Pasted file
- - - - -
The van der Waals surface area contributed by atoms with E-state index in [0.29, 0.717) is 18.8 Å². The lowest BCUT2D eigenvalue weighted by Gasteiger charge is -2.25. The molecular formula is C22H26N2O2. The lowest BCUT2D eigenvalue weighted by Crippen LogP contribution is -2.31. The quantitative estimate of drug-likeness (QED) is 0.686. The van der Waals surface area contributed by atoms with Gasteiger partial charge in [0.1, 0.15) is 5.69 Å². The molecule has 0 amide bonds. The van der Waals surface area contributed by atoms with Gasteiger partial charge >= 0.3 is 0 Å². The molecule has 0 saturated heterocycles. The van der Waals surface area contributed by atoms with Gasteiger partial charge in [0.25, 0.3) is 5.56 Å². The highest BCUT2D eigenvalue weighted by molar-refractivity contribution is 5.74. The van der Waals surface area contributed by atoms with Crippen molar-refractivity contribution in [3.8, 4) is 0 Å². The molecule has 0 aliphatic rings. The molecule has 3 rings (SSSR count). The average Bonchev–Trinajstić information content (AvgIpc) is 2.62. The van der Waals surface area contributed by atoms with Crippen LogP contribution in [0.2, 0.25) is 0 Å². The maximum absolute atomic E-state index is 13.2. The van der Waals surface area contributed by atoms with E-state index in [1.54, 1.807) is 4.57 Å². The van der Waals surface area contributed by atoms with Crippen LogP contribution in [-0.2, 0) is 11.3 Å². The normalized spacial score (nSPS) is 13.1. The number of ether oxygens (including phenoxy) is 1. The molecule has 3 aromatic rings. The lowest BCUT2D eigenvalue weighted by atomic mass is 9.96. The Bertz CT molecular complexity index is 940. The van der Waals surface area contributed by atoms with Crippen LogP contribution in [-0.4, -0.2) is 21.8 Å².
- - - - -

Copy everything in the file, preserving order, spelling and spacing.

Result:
The van der Waals surface area contributed by atoms with E-state index in [0.29, 0.717) is 18.8 Å². The lowest BCUT2D eigenvalue weighted by Gasteiger charge is -2.25. The molecular formula is C22H26N2O2. The lowest BCUT2D eigenvalue weighted by Crippen LogP contribution is -2.31. The quantitative estimate of drug-likeness (QED) is 0.686. The van der Waals surface area contributed by atoms with Gasteiger partial charge in [0.1, 0.15) is 5.69 Å². The molecule has 0 amide bonds. The van der Waals surface area contributed by atoms with Gasteiger partial charge >= 0.3 is 0 Å². The molecule has 0 saturated heterocycles. The van der Waals surface area contributed by atoms with Gasteiger partial charge in [0.25, 0.3) is 5.56 Å². The highest BCUT2D eigenvalue weighted by molar-refractivity contribution is 5.74. The van der Waals surface area contributed by atoms with Crippen molar-refractivity contribution in [3.8, 4) is 0 Å². The molecule has 0 aliphatic rings. The molecule has 3 rings (SSSR count). The average Bonchev–Trinajstić information content (AvgIpc) is 2.62. The van der Waals surface area contributed by atoms with Crippen LogP contribution in [0.2, 0.25) is 0 Å². The maximum absolute atomic E-state index is 13.2. The van der Waals surface area contributed by atoms with E-state index in [1.54, 1.807) is 4.57 Å². The van der Waals surface area contributed by atoms with Crippen LogP contribution in [-0.2, 0) is 11.3 Å². The normalized spacial score (nSPS) is 13.1. The number of ether oxygens (including phenoxy) is 1. The molecule has 3 aromatic rings. The lowest BCUT2D eigenvalue weighted by atomic mass is 9.96. The Bertz CT molecular complexity index is 940. The van der Waals surface area contributed by atoms with Crippen LogP contribution in [-0.4, -0.2) is 21.8 Å².